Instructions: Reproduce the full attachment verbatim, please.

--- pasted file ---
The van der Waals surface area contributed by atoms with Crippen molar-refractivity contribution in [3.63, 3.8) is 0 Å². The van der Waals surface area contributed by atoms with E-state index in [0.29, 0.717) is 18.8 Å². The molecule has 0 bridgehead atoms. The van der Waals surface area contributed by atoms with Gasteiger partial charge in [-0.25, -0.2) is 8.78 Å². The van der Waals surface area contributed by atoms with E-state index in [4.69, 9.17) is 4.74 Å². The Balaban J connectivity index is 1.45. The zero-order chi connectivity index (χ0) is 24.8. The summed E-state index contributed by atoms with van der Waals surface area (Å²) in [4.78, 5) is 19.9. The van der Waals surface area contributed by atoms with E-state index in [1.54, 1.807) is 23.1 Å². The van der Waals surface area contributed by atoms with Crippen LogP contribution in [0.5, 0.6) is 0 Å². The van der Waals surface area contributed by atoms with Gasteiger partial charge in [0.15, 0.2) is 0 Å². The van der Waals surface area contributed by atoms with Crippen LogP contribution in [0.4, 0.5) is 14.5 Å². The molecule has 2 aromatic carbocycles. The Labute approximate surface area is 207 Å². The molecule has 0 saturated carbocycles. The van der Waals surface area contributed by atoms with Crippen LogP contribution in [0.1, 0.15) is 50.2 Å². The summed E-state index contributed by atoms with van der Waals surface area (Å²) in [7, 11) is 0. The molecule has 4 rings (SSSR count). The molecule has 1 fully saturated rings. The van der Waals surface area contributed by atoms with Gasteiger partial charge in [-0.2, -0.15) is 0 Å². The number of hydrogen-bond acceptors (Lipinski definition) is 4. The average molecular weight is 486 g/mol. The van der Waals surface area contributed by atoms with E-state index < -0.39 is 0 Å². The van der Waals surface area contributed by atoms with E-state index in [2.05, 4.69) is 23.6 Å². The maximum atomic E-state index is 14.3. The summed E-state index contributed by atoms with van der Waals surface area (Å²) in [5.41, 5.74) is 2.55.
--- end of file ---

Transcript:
The van der Waals surface area contributed by atoms with Crippen molar-refractivity contribution in [3.63, 3.8) is 0 Å². The van der Waals surface area contributed by atoms with E-state index in [0.29, 0.717) is 18.8 Å². The molecule has 0 bridgehead atoms. The van der Waals surface area contributed by atoms with Gasteiger partial charge in [-0.25, -0.2) is 8.78 Å². The van der Waals surface area contributed by atoms with E-state index in [4.69, 9.17) is 4.74 Å². The Balaban J connectivity index is 1.45. The zero-order chi connectivity index (χ0) is 24.8. The summed E-state index contributed by atoms with van der Waals surface area (Å²) in [4.78, 5) is 19.9. The van der Waals surface area contributed by atoms with E-state index in [1.54, 1.807) is 23.1 Å². The van der Waals surface area contributed by atoms with Crippen LogP contribution in [0.5, 0.6) is 0 Å². The van der Waals surface area contributed by atoms with Gasteiger partial charge in [0.15, 0.2) is 0 Å². The van der Waals surface area contributed by atoms with Crippen LogP contribution in [0.4, 0.5) is 14.5 Å². The molecule has 2 aromatic carbocycles. The Labute approximate surface area is 207 Å². The molecule has 0 saturated carbocycles. The van der Waals surface area contributed by atoms with Crippen LogP contribution in [0.1, 0.15) is 50.2 Å². The summed E-state index contributed by atoms with van der Waals surface area (Å²) in [7, 11) is 0. The molecule has 4 rings (SSSR count). The molecule has 1 fully saturated rings. The van der Waals surface area contributed by atoms with Gasteiger partial charge in [-0.2, -0.15) is 0 Å². The number of hydrogen-bond acceptors (Lipinski definition) is 4. The average molecular weight is 486 g/mol. The van der Waals surface area contributed by atoms with E-state index < -0.39 is 0 Å². The van der Waals surface area contributed by atoms with E-state index in [2.05, 4.69) is 23.6 Å². The maximum atomic E-state index is 14.3. The summed E-state index contributed by atoms with van der Waals surface area (Å²) in [5.41, 5.74) is 2.55.